US retail sales rose for a second straight month in May, as Americans splashed out on autos, electronic gadgets and appliances.
Headline retail sales rose 0.5 per cent month-on-month in May, the commerce department said on Friday. That was a shade below expectations for a 0.6 per cent gain and compared to a revised 0.3 per cent increase — up from the initial report of a 0.2 per cent decline — in April.
So-called control retail sales, which strip out volatile items like petrol and building materials, among others, also climbed 0.5 per cent, ahead of forecasts for a 0.4 per cent rise.
Retail sales have been on a wild rollercoaster ride this year, growing at a healthy clip in January, then dropping in February, followed by the biggest gain in 18 months in March.
This has complicated policymakers’ ability to gauge the mood of consumers. May’s retail sales report is likely to do little to dispel concerns that the US economy is beginning to lose momentum as trade disputes with China start to take their toll on corporate confidence. This sense of caution has only heightened after US hiring slowed sharply in May.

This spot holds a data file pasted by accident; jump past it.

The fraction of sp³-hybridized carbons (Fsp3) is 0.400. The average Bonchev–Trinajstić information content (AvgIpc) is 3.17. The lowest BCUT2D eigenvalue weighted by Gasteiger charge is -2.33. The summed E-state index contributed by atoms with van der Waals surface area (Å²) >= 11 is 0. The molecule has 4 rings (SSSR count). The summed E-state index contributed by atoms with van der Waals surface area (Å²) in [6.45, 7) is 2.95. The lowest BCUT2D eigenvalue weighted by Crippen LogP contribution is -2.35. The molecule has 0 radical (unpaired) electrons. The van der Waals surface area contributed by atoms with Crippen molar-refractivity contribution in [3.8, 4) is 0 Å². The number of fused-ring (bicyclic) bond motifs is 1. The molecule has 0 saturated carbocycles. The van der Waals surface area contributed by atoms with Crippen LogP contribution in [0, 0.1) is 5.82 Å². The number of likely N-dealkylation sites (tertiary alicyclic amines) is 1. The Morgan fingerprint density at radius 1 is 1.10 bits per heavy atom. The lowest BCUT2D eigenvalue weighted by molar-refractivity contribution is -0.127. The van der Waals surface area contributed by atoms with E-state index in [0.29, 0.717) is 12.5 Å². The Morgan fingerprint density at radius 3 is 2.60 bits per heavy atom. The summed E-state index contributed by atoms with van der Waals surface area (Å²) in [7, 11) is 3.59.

Fed chairman Jay Powell signalled last week the central bank stood ready to cut interest rates, and would “act as appropriate to sustain the expansion” in response to the economic impact of escalating trade wars. Meanwhile, traders have priced in as many as four rate cuts this year.
Fed policymakers will be meeting next week to deliberate on monetary policy. A rate cut is not expected when the decision is issued on Wednesday.
Treasuries gave up their rally after the data came out, pushing yields higher. Yield on the benchmark 10-year note stood at 2.09 per cent. It had been as low as 2.058 per cent earlier this morning. The two-year Treasury yield was up 2.1 basis points at 1.8508 per cent. It had been down by a similar margin at 1.8079 per cent prior.
US stock futures held on to their losses, with S&P 500 futures down 0.2 per cent.